Wednesday, June 23, 2010

Reverse Mergers

Roddy Boyd has a fascinating entry on his blog about reverse mergers in the Chinese context.

A reverse merger is a transaction in which the role of acquirer and target are the reverse, in substance, of what they are in form. In the two trans-Pacific cases that especially interest Boyd, a dormant shell of a U.S. company (which, was, nonetheless, exchange listed) formally acquired a Chinese concern. The Chinese company then in essence became the "new" operation, and inherited that public listing.

As Boyd observes, this gives the Chinese concern "a quick route to the deep and liquid U.S. capital markets without the scrutiny and expense of a traditional initial public offering process."

I suspect Boyd is being too cynical about such transactions, though, Personally, I thnk that a clever way of short-circuiting regulations is a good thing, and I'm on the side of the hot-wirers. Of course, it is good to work within the law of both of the countries involved but ... that's the point, isn't it? The reverse merger is a way of working within the law without letting it massage you into a lump.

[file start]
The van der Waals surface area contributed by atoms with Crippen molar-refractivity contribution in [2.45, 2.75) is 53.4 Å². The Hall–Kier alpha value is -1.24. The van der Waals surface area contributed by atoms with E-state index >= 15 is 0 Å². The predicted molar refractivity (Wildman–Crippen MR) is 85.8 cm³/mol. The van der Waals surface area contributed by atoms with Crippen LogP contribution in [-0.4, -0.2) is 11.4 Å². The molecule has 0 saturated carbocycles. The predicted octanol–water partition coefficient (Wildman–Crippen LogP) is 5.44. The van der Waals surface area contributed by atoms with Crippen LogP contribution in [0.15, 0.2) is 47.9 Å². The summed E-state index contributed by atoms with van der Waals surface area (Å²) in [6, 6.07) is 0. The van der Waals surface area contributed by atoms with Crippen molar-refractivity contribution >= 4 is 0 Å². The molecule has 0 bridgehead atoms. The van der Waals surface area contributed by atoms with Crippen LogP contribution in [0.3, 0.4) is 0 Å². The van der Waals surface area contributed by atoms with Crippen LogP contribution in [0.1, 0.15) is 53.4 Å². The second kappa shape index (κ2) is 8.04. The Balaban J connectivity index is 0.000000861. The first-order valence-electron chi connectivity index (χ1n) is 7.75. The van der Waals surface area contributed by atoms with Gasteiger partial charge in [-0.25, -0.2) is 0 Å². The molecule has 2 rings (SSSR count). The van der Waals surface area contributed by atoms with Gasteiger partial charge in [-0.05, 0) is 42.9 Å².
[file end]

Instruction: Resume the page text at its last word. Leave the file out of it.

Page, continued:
Meanwhile, Carl Icahn ....

Icahn has recently issued a letter strongly denouncing the management of Lions Gate Entertainment. Icahn's designs on Lions Gate are not news to anyone, least of all readers of this site. Still, the tone is sharper now.

In a letter to "members of the board" dated June 11, Icahn professes himself "truly mystified by some of your actions -- and your inaction -- in the face of the abject failure of the current management team to deliver value to shareholders...."

He also cautions the board against engaging in any "inappropriate defensive acquisition or other transaction in an attempt either to thwart our [tender] offer or to dilute our position following the expiration of the offer. We will not sit idly by if you attempt to employ inappropriate defensive tactics."

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